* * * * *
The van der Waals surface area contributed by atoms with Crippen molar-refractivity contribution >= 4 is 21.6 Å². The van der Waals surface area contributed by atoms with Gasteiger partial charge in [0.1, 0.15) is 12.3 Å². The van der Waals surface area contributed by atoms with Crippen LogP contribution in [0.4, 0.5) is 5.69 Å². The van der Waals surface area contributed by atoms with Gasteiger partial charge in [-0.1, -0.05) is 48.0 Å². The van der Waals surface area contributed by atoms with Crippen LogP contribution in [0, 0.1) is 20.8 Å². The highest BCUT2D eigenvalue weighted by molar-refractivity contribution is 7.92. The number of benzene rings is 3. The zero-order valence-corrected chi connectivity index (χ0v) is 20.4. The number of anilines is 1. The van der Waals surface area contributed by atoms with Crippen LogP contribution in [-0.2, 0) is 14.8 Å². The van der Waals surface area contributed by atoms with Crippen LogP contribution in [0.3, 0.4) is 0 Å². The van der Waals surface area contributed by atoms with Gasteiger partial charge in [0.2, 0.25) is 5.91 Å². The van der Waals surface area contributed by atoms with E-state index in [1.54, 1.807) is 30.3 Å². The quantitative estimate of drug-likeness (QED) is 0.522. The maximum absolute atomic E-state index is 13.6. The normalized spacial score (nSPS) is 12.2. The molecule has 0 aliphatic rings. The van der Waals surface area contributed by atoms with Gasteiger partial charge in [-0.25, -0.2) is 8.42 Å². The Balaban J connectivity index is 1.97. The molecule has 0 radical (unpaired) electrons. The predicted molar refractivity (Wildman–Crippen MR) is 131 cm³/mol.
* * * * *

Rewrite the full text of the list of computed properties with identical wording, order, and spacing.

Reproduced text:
The van der Waals surface area contributed by atoms with Crippen molar-refractivity contribution >= 4 is 21.6 Å². The van der Waals surface area contributed by atoms with Gasteiger partial charge in [0.1, 0.15) is 12.3 Å². The van der Waals surface area contributed by atoms with Crippen LogP contribution in [0.4, 0.5) is 5.69 Å². The van der Waals surface area contributed by atoms with Gasteiger partial charge in [-0.1, -0.05) is 48.0 Å². The van der Waals surface area contributed by atoms with Crippen LogP contribution in [0, 0.1) is 20.8 Å². The highest BCUT2D eigenvalue weighted by molar-refractivity contribution is 7.92. The number of benzene rings is 3. The zero-order valence-corrected chi connectivity index (χ0v) is 20.4. The number of anilines is 1. The van der Waals surface area contributed by atoms with Crippen LogP contribution in [-0.2, 0) is 14.8 Å². The van der Waals surface area contributed by atoms with Crippen LogP contribution in [0.3, 0.4) is 0 Å². The van der Waals surface area contributed by atoms with Gasteiger partial charge in [0.2, 0.25) is 5.91 Å². The van der Waals surface area contributed by atoms with E-state index in [1.54, 1.807) is 30.3 Å². The quantitative estimate of drug-likeness (QED) is 0.522. The maximum absolute atomic E-state index is 13.6. The normalized spacial score (nSPS) is 12.2. The molecule has 0 aliphatic rings. The van der Waals surface area contributed by atoms with Gasteiger partial charge in [-0.25, -0.2) is 8.42 Å². The Balaban J connectivity index is 1.97. The molecule has 0 radical (unpaired) electrons. The predicted molar refractivity (Wildman–Crippen MR) is 131 cm³/mol.